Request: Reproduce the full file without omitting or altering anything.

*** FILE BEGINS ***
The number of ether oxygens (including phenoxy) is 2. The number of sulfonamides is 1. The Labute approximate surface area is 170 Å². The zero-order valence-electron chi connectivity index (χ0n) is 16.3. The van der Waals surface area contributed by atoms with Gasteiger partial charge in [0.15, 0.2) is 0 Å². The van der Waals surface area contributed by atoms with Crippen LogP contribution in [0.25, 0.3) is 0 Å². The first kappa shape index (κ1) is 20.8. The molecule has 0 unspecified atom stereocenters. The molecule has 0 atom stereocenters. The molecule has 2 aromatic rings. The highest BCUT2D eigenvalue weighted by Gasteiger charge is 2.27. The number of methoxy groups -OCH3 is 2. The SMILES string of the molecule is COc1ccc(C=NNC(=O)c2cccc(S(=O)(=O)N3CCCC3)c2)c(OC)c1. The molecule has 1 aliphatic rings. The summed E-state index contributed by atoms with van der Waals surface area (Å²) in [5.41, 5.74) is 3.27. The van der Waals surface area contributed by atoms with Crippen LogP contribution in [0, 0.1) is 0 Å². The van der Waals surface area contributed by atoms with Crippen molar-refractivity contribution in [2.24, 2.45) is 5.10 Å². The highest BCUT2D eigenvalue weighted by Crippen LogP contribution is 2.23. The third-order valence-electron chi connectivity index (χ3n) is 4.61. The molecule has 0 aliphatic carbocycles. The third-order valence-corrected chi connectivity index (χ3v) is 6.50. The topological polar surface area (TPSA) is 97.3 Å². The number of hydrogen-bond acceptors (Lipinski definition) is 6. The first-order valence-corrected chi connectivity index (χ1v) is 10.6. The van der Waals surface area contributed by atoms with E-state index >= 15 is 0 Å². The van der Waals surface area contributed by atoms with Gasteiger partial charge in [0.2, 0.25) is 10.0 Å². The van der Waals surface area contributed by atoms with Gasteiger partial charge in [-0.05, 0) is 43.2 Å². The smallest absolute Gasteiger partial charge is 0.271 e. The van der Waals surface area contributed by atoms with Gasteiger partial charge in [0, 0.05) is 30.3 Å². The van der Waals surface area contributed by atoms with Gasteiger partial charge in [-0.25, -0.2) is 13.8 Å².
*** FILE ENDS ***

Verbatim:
The number of ether oxygens (including phenoxy) is 2. The number of sulfonamides is 1. The Labute approximate surface area is 170 Å². The zero-order valence-electron chi connectivity index (χ0n) is 16.3. The van der Waals surface area contributed by atoms with Gasteiger partial charge in [0.15, 0.2) is 0 Å². The van der Waals surface area contributed by atoms with Crippen LogP contribution in [0.25, 0.3) is 0 Å². The first kappa shape index (κ1) is 20.8. The molecule has 0 unspecified atom stereocenters. The molecule has 0 atom stereocenters. The molecule has 2 aromatic rings. The highest BCUT2D eigenvalue weighted by Gasteiger charge is 2.27. The number of methoxy groups -OCH3 is 2. The SMILES string of the molecule is COc1ccc(C=NNC(=O)c2cccc(S(=O)(=O)N3CCCC3)c2)c(OC)c1. The molecule has 1 aliphatic rings. The summed E-state index contributed by atoms with van der Waals surface area (Å²) in [5.41, 5.74) is 3.27. The van der Waals surface area contributed by atoms with Crippen LogP contribution in [0, 0.1) is 0 Å². The van der Waals surface area contributed by atoms with Crippen molar-refractivity contribution in [2.24, 2.45) is 5.10 Å². The highest BCUT2D eigenvalue weighted by Crippen LogP contribution is 2.23. The third-order valence-electron chi connectivity index (χ3n) is 4.61. The molecule has 0 aliphatic carbocycles. The third-order valence-corrected chi connectivity index (χ3v) is 6.50. The topological polar surface area (TPSA) is 97.3 Å². The number of hydrogen-bond acceptors (Lipinski definition) is 6. The first-order valence-corrected chi connectivity index (χ1v) is 10.6. The van der Waals surface area contributed by atoms with E-state index >= 15 is 0 Å². The van der Waals surface area contributed by atoms with Gasteiger partial charge in [0.2, 0.25) is 10.0 Å². The van der Waals surface area contributed by atoms with Gasteiger partial charge in [-0.05, 0) is 43.2 Å². The smallest absolute Gasteiger partial charge is 0.271 e. The van der Waals surface area contributed by atoms with Gasteiger partial charge in [0, 0.05) is 30.3 Å². The van der Waals surface area contributed by atoms with Gasteiger partial charge in [-0.25, -0.2) is 13.8 Å².